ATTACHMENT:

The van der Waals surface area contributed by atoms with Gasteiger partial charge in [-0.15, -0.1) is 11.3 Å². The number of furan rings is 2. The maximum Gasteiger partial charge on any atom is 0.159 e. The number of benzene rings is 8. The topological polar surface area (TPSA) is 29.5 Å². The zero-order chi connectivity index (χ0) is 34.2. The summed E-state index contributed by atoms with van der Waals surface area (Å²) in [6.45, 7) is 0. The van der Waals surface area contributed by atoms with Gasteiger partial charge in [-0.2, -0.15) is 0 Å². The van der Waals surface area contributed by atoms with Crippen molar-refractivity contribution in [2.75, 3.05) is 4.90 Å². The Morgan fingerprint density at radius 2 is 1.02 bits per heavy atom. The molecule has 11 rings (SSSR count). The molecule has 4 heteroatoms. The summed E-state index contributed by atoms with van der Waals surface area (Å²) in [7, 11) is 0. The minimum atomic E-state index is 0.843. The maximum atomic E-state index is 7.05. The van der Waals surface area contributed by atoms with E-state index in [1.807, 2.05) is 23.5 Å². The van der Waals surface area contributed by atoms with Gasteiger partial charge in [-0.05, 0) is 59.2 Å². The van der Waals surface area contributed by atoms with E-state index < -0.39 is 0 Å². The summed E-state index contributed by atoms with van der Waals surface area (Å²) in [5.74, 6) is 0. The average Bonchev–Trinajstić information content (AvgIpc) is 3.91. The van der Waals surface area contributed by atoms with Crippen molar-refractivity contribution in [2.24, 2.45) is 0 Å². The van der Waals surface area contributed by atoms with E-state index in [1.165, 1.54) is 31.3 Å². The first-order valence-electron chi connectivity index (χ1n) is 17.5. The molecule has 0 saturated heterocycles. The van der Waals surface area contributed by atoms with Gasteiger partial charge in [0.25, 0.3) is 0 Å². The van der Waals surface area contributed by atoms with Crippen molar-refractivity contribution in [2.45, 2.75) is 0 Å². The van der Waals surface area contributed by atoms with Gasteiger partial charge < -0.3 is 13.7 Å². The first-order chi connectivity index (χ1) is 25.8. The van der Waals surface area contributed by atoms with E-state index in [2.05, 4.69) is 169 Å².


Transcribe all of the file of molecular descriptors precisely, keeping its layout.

The van der Waals surface area contributed by atoms with Gasteiger partial charge in [-0.15, -0.1) is 11.3 Å². The number of furan rings is 2. The maximum Gasteiger partial charge on any atom is 0.159 e. The number of benzene rings is 8. The topological polar surface area (TPSA) is 29.5 Å². The zero-order chi connectivity index (χ0) is 34.2. The summed E-state index contributed by atoms with van der Waals surface area (Å²) in [6.45, 7) is 0. The van der Waals surface area contributed by atoms with Gasteiger partial charge in [-0.2, -0.15) is 0 Å². The van der Waals surface area contributed by atoms with Crippen molar-refractivity contribution in [2.75, 3.05) is 4.90 Å². The Morgan fingerprint density at radius 2 is 1.02 bits per heavy atom. The molecule has 11 rings (SSSR count). The molecule has 4 heteroatoms. The summed E-state index contributed by atoms with van der Waals surface area (Å²) in [7, 11) is 0. The minimum atomic E-state index is 0.843. The maximum atomic E-state index is 7.05. The van der Waals surface area contributed by atoms with E-state index in [1.807, 2.05) is 23.5 Å². The van der Waals surface area contributed by atoms with Gasteiger partial charge in [-0.05, 0) is 59.2 Å². The van der Waals surface area contributed by atoms with E-state index < -0.39 is 0 Å². The summed E-state index contributed by atoms with van der Waals surface area (Å²) in [5.74, 6) is 0. The average Bonchev–Trinajstić information content (AvgIpc) is 3.91. The van der Waals surface area contributed by atoms with Crippen molar-refractivity contribution in [2.24, 2.45) is 0 Å². The van der Waals surface area contributed by atoms with E-state index in [1.165, 1.54) is 31.3 Å². The first-order valence-electron chi connectivity index (χ1n) is 17.5. The molecule has 0 saturated heterocycles. The van der Waals surface area contributed by atoms with Gasteiger partial charge in [0.25, 0.3) is 0 Å². The van der Waals surface area contributed by atoms with Crippen molar-refractivity contribution in [2.45, 2.75) is 0 Å². The van der Waals surface area contributed by atoms with Gasteiger partial charge < -0.3 is 13.7 Å². The first-order chi connectivity index (χ1) is 25.8. The van der Waals surface area contributed by atoms with E-state index in [2.05, 4.69) is 169 Å².